Let’s start at the beginning, how did you two meet?
Hillary Taymour: We met on Craigslist. I had done one or two seasons of my bag line and Charlie was my intern. He wanted to learn how to make patterns and I still have never taught him.
Charlie Engman: Yeah, I moved to New York and I was like, I want to build some skills, so let me try to see if I can find some way to meet people and maybe make some money or figure something out.
HT: Charlie was like, ‘oh, this is my work,’ and he had these really weird college selfie mirror nudes, all random body contortions. I was like, ‘Why don’t you take pictures of fashion things?’ So I was the first fashion-thing photo Charlie ever took. We did a lookbook and we were in Las Vegas for a tradeshow and Urban Outfitters was like, ‘who took these photos?’ and then they sent him to Iceland the next week to do the Urban Outfitters catalog.
CE: Yeah. This was when they had these really fun catalogs where they would send people to various fun destinations and do these sort of friends-hanging-out-in-cool-clothes kind of catalogs. I did a bunch of those and that was sort of the start of my commercial career as a fashion visual person.
So how did the idea for the book come about?
HT: I had lunch with Jefferson Hack, and he said, ‘Here’s Charles [Miers, the Rizzoli publisher], you should do a book.’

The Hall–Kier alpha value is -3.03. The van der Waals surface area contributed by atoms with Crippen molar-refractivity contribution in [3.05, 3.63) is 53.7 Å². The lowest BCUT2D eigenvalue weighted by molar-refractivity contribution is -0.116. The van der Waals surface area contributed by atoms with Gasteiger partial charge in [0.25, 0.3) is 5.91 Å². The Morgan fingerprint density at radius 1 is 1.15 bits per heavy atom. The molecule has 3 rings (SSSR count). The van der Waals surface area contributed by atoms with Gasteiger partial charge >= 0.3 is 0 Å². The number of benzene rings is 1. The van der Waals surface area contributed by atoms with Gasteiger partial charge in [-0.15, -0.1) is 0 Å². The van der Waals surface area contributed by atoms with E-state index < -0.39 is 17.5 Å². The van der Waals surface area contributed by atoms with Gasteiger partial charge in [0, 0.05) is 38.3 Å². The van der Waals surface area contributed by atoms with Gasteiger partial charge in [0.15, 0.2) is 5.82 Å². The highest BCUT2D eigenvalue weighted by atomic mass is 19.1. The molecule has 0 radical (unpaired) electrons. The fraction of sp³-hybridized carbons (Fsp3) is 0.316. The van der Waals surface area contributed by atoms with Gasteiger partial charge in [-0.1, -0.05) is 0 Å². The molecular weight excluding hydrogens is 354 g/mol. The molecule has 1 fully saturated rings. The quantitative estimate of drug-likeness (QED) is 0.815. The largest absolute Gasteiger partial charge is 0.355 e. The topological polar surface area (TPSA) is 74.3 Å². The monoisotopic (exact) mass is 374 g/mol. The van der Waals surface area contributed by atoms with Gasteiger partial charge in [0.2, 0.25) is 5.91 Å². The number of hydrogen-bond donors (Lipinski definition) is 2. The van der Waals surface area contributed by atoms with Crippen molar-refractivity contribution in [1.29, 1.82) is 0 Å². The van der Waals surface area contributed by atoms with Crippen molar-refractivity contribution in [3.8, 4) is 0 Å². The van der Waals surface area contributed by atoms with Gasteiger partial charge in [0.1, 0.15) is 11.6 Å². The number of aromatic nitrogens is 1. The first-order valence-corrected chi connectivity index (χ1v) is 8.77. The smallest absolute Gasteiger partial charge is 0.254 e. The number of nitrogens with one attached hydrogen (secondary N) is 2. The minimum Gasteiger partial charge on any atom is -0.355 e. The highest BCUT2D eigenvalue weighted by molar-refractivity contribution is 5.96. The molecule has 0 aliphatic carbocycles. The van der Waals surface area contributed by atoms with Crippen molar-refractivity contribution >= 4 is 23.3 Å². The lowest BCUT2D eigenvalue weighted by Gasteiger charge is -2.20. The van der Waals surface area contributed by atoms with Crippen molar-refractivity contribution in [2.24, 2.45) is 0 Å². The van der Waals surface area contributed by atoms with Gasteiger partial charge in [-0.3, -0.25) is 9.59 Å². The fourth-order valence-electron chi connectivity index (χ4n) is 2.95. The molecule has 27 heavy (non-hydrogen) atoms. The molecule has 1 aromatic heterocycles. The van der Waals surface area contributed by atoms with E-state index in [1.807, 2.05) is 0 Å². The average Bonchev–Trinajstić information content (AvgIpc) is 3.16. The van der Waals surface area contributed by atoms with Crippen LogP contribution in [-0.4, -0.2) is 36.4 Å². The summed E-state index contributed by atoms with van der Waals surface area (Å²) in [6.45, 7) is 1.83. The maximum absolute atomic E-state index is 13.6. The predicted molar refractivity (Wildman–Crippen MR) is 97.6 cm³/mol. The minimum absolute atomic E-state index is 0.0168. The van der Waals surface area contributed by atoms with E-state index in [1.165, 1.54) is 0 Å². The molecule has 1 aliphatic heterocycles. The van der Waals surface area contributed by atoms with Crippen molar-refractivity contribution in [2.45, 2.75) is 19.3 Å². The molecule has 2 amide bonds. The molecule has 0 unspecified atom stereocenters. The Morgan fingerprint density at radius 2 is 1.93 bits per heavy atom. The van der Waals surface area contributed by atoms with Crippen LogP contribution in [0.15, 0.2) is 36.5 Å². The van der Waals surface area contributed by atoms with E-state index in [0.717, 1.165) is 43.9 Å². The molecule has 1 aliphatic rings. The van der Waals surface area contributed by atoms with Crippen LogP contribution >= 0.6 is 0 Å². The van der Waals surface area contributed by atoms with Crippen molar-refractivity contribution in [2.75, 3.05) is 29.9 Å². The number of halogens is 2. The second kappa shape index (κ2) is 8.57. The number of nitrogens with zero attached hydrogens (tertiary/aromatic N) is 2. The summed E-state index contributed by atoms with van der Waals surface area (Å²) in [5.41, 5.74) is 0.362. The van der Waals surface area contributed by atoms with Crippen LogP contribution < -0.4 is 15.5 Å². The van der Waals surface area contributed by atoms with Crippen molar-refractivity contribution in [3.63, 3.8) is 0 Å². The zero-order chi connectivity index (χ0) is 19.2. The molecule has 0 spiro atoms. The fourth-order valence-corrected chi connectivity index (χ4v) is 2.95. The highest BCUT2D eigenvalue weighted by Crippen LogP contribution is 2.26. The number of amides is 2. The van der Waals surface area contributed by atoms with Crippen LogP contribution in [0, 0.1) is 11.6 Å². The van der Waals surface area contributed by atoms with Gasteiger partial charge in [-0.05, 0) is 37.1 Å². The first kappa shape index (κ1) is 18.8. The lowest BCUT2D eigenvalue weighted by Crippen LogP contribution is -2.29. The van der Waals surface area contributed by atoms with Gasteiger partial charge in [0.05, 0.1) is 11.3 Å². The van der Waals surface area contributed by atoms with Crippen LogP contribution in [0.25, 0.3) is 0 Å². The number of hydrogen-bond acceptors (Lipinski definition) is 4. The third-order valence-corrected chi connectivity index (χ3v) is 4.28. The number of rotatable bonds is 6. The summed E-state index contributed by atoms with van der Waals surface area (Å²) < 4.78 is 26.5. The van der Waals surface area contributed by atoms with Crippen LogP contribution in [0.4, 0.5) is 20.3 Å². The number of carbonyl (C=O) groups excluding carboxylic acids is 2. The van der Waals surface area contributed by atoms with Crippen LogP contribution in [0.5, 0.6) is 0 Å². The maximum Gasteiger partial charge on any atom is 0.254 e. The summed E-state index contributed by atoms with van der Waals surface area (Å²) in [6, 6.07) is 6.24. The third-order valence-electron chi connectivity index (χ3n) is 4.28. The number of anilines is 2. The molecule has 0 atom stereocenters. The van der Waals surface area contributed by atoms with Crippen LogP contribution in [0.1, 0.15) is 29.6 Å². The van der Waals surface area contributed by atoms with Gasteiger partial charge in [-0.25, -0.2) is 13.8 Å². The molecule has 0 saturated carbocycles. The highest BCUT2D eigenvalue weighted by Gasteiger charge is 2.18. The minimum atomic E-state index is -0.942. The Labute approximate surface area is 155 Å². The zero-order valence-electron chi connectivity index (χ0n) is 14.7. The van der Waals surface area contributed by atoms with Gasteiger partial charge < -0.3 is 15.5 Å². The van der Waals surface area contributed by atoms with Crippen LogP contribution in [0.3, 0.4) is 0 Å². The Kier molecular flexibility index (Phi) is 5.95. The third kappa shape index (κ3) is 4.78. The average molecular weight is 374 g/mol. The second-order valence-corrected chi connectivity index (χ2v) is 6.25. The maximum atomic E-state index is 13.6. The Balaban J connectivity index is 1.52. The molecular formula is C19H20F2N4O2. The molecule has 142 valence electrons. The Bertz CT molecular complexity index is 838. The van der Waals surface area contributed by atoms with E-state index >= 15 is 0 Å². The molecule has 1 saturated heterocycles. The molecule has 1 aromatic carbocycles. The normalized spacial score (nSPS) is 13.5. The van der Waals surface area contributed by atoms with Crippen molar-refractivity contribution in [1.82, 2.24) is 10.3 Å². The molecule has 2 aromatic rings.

Did you know right away you were going to do a chronological history of Collina Strada?
CE: I think for a while we thought we should mix everything up. We’re maximalists obviously, and we love to be messy in a very specific type of joyful way, so at first we thought it would be just that: an explosion of randomness—this is everything. But then we realized that it was a really nice opportunity—just like we had during the pandemic—to give people another way to understand the foundations of what we’re trying to communicate with the brand, and the mechanics of how it works and also see the growth of it. So I thought it made the most sense to just do it in a very linear, chronological way, and then within that, be messy and complex. Also we thought that people would probably have a nonlinear relationship to the book where you just kind of scroll through it and whatever catches your eye, you stop there and then maybe you go back a few pages to understand what you’re seeing or you go forward if it compels you to see what’s next. I wanted a book that anytime you opened it, it would give you something juicy.